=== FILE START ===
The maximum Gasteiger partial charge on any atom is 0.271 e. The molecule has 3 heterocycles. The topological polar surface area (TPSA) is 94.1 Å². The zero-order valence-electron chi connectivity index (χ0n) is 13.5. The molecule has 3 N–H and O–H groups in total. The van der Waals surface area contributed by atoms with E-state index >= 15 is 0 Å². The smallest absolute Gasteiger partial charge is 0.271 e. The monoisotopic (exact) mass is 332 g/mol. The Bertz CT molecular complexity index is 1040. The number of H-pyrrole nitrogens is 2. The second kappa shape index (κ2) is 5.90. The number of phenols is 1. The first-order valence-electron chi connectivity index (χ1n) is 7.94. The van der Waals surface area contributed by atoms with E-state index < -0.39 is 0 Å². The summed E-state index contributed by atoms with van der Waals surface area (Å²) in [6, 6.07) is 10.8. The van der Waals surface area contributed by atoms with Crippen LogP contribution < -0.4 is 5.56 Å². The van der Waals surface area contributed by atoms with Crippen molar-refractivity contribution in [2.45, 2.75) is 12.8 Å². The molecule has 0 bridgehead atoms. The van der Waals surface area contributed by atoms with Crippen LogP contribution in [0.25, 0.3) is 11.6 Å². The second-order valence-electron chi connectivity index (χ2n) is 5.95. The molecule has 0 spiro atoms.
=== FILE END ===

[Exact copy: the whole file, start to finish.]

The maximum Gasteiger partial charge on any atom is 0.271 e. The molecule has 3 heterocycles. The topological polar surface area (TPSA) is 94.1 Å². The zero-order valence-electron chi connectivity index (χ0n) is 13.5. The molecule has 3 N–H and O–H groups in total. The van der Waals surface area contributed by atoms with E-state index >= 15 is 0 Å². The smallest absolute Gasteiger partial charge is 0.271 e. The monoisotopic (exact) mass is 332 g/mol. The Bertz CT molecular complexity index is 1040. The number of H-pyrrole nitrogens is 2. The second kappa shape index (κ2) is 5.90. The number of phenols is 1. The first-order valence-electron chi connectivity index (χ1n) is 7.94. The van der Waals surface area contributed by atoms with E-state index < -0.39 is 0 Å². The summed E-state index contributed by atoms with van der Waals surface area (Å²) in [6, 6.07) is 10.8. The van der Waals surface area contributed by atoms with Crippen LogP contribution < -0.4 is 5.56 Å². The van der Waals surface area contributed by atoms with Crippen molar-refractivity contribution in [2.45, 2.75) is 12.8 Å². The molecule has 0 bridgehead atoms. The van der Waals surface area contributed by atoms with Crippen LogP contribution in [0.25, 0.3) is 11.6 Å². The second-order valence-electron chi connectivity index (χ2n) is 5.95. The molecule has 0 spiro atoms.